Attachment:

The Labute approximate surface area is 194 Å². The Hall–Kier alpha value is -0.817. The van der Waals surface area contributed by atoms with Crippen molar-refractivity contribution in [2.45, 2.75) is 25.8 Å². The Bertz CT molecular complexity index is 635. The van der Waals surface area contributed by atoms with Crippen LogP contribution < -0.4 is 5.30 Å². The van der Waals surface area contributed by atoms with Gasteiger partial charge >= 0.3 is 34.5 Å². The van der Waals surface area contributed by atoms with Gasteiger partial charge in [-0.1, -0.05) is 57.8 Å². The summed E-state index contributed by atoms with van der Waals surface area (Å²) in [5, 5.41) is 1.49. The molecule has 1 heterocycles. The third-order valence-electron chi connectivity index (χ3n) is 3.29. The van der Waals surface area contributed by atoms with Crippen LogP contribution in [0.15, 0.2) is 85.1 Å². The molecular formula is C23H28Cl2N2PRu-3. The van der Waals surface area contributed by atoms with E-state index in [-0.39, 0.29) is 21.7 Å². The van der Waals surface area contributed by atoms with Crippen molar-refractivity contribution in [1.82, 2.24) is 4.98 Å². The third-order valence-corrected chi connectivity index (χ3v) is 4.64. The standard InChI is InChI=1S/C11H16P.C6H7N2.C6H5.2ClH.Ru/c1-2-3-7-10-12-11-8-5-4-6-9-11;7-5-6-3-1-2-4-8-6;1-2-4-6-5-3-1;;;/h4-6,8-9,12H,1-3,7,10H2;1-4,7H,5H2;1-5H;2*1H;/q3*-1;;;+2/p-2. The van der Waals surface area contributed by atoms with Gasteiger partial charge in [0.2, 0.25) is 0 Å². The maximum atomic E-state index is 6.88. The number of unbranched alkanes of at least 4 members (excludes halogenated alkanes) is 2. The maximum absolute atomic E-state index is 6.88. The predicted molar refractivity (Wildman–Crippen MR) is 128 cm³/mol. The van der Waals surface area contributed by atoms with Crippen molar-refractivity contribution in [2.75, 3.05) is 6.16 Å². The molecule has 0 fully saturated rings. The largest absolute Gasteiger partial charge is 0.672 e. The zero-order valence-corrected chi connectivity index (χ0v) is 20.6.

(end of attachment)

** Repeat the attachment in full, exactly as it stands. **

The Labute approximate surface area is 194 Å². The Hall–Kier alpha value is -0.817. The van der Waals surface area contributed by atoms with Crippen molar-refractivity contribution in [2.45, 2.75) is 25.8 Å². The Bertz CT molecular complexity index is 635. The van der Waals surface area contributed by atoms with Crippen LogP contribution < -0.4 is 5.30 Å². The van der Waals surface area contributed by atoms with Gasteiger partial charge >= 0.3 is 34.5 Å². The van der Waals surface area contributed by atoms with Gasteiger partial charge in [-0.1, -0.05) is 57.8 Å². The summed E-state index contributed by atoms with van der Waals surface area (Å²) in [5, 5.41) is 1.49. The molecule has 1 heterocycles. The third-order valence-electron chi connectivity index (χ3n) is 3.29. The van der Waals surface area contributed by atoms with Crippen LogP contribution in [0.15, 0.2) is 85.1 Å². The molecular formula is C23H28Cl2N2PRu-3. The van der Waals surface area contributed by atoms with E-state index in [-0.39, 0.29) is 21.7 Å². The van der Waals surface area contributed by atoms with Crippen molar-refractivity contribution in [1.82, 2.24) is 4.98 Å². The third-order valence-corrected chi connectivity index (χ3v) is 4.64. The standard InChI is InChI=1S/C11H16P.C6H7N2.C6H5.2ClH.Ru/c1-2-3-7-10-12-11-8-5-4-6-9-11;7-5-6-3-1-2-4-8-6;1-2-4-6-5-3-1;;;/h4-6,8-9,12H,1-3,7,10H2;1-4,7H,5H2;1-5H;2*1H;/q3*-1;;;+2/p-2. The van der Waals surface area contributed by atoms with Gasteiger partial charge in [0.2, 0.25) is 0 Å². The maximum atomic E-state index is 6.88. The number of unbranched alkanes of at least 4 members (excludes halogenated alkanes) is 2. The maximum absolute atomic E-state index is 6.88. The predicted molar refractivity (Wildman–Crippen MR) is 128 cm³/mol. The van der Waals surface area contributed by atoms with Crippen molar-refractivity contribution in [2.75, 3.05) is 6.16 Å². The molecule has 0 fully saturated rings. The largest absolute Gasteiger partial charge is 0.672 e. The zero-order valence-corrected chi connectivity index (χ0v) is 20.6.